Performance Part 2: Storage Devices

The included storage drive in question is a Hitachi HGST HTS721010A9E630 1 TB 7200 RPM 2.5” mechanical drive.  This isn’t a bad drive per say, but—as is always the case with mechanical hard drives—its performance is dwarfed by that of any modern solid-state drive.  Of course, the omission of an SSD from our test unit was a matter of cost savings, and so adding one aftermarket might be your first order of business if you’re interested in improving general system performance.  You’ll need to image the OS to the SSD, after which this Hitachi drive will make a fine secondary storage option.

To get a closer look at the drive’s performance, we begin with our ATTO disk benchmark results.

ATTO Disk Benchmark

Apart from lackluster 4K performance, the G751JT’s internal hard drive at least holds its own against similar parts.  Even the slowest SSDs are many times as quick however.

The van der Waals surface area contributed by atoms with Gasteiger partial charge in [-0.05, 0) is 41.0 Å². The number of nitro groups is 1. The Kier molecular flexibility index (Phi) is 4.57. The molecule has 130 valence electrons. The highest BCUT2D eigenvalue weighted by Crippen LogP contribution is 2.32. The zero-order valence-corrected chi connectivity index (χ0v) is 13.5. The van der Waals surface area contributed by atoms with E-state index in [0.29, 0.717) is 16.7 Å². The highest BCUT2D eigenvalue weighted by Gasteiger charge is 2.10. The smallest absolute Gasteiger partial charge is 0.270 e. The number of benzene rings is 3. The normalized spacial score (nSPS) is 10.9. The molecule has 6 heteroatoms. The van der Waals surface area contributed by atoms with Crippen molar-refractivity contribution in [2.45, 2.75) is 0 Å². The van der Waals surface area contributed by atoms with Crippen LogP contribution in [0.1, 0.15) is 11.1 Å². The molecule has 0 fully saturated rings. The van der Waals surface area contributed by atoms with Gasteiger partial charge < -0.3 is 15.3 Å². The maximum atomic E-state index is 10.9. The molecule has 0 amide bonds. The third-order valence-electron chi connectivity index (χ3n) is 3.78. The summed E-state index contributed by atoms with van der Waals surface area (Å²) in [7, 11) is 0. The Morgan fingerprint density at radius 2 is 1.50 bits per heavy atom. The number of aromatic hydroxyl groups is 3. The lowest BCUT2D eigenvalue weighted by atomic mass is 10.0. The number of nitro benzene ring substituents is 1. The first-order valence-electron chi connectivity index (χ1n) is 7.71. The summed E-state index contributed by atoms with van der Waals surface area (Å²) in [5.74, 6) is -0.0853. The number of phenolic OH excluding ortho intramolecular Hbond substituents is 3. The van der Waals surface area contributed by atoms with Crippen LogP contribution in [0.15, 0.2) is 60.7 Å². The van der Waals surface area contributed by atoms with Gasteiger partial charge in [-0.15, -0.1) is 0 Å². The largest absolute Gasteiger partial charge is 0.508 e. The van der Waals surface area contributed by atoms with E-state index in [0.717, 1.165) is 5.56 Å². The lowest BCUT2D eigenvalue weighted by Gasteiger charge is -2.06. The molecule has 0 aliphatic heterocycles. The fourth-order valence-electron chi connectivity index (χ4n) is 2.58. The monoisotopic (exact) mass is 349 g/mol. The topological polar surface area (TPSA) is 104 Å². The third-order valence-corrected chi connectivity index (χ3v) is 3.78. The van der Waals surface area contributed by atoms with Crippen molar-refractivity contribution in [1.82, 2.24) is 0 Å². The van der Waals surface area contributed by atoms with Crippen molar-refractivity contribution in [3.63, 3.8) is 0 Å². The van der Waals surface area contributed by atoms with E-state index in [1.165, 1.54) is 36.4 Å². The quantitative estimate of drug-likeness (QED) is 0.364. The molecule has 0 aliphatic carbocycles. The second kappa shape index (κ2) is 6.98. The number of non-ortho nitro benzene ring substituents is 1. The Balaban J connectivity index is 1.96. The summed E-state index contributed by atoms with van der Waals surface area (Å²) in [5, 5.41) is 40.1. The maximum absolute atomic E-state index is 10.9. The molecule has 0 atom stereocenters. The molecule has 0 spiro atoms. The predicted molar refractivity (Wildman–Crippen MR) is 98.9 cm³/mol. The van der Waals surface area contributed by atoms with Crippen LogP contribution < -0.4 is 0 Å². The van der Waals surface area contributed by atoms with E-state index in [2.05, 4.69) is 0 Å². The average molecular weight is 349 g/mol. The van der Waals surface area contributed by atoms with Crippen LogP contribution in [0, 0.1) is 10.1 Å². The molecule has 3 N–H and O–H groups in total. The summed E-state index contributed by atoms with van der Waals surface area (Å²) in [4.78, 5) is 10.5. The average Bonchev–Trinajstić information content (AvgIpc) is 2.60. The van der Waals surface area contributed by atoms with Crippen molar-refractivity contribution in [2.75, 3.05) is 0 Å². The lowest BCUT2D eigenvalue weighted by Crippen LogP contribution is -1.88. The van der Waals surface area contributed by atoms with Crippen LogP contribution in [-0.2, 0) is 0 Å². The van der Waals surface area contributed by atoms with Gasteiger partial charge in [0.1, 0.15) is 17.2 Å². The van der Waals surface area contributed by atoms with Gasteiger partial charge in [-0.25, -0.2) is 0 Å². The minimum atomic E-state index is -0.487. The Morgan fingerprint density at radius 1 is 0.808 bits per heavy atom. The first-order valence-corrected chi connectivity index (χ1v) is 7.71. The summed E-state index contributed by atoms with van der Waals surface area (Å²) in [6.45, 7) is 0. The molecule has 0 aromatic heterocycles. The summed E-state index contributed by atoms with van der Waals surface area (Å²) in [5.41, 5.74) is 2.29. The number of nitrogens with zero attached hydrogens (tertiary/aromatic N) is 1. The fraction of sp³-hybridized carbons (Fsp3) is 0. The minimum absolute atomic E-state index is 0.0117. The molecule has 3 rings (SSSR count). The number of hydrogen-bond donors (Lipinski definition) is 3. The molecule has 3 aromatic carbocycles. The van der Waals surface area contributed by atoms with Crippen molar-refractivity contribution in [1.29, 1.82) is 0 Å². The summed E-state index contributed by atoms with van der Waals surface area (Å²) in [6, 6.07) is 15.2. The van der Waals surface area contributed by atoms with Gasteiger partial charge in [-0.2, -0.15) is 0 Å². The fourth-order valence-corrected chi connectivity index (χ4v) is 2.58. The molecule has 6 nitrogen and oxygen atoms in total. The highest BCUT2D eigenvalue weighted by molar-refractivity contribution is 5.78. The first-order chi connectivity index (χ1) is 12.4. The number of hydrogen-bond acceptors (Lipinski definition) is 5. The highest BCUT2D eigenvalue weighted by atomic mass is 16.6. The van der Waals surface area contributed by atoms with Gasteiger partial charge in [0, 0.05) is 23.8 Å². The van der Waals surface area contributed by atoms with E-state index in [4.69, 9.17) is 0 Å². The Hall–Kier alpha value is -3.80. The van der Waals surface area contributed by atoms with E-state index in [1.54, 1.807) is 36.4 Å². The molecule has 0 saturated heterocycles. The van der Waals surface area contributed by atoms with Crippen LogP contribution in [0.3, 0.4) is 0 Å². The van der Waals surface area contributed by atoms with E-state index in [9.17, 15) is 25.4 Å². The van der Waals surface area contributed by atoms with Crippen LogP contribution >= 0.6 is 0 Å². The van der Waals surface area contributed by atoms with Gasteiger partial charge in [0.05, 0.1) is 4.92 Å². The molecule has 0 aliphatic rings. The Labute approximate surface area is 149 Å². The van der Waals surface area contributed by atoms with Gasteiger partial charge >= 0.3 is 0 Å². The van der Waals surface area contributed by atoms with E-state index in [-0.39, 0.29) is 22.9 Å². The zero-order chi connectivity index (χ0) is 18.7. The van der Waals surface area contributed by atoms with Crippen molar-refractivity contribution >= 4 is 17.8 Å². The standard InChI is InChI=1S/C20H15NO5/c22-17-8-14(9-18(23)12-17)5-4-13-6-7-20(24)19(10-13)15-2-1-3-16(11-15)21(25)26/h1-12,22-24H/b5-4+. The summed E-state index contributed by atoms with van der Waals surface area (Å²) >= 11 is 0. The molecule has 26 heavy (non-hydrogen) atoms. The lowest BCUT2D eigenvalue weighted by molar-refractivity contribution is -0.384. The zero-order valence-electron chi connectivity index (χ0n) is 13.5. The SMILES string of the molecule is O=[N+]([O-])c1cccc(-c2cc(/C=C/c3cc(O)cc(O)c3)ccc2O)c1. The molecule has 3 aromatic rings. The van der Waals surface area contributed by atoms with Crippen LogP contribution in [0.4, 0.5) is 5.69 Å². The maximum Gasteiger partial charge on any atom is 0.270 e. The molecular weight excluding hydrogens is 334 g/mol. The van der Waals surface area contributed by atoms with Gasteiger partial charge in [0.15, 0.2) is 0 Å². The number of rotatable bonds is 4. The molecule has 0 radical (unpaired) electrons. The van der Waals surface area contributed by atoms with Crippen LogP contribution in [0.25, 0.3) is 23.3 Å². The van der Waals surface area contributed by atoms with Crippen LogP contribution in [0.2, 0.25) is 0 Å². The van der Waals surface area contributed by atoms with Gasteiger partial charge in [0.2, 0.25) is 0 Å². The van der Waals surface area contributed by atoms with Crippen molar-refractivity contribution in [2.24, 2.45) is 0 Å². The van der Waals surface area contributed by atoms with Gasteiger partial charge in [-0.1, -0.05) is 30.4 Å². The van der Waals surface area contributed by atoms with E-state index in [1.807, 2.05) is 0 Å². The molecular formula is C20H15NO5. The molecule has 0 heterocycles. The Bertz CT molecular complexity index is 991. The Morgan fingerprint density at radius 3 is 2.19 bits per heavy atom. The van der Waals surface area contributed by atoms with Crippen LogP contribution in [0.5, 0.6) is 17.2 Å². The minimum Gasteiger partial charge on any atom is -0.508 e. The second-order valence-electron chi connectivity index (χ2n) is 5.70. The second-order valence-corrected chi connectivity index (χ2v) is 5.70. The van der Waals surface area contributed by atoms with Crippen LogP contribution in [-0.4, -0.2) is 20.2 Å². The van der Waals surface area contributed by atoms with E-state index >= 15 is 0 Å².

CrystalDiskMark 3.0

 

It’s much the same story in CDM of course, with good sequential read/write results but sluggish small chunk performance.

HD Tune

Finally, a look at HD Tune provides a clearer picture of the hard drive’s speed.

There’s one final negative to note regarding the storage configuration of the G751J.  While the primary drive bay supports full SATA III speeds, the secondary bay only works at SATA II speeds.  This is only an issue, of course, if you plan on adding an SSD in the second bay (and especially if you’re considering running RAID between two SSDs, for instance).  Most users probably wouldn’t fall into this camp, of course (in fact, it’s much more likely that with this particular configuration, you’d move the existing 1 TB drive to the secondary bay after imaging it to an SSD, then install the SSD in the primary drive bay—in which case it would not affect performance at all).  However, it still is a limitation, and it’s worth noting if you’re planning on possibly picking one of these bad boys up.

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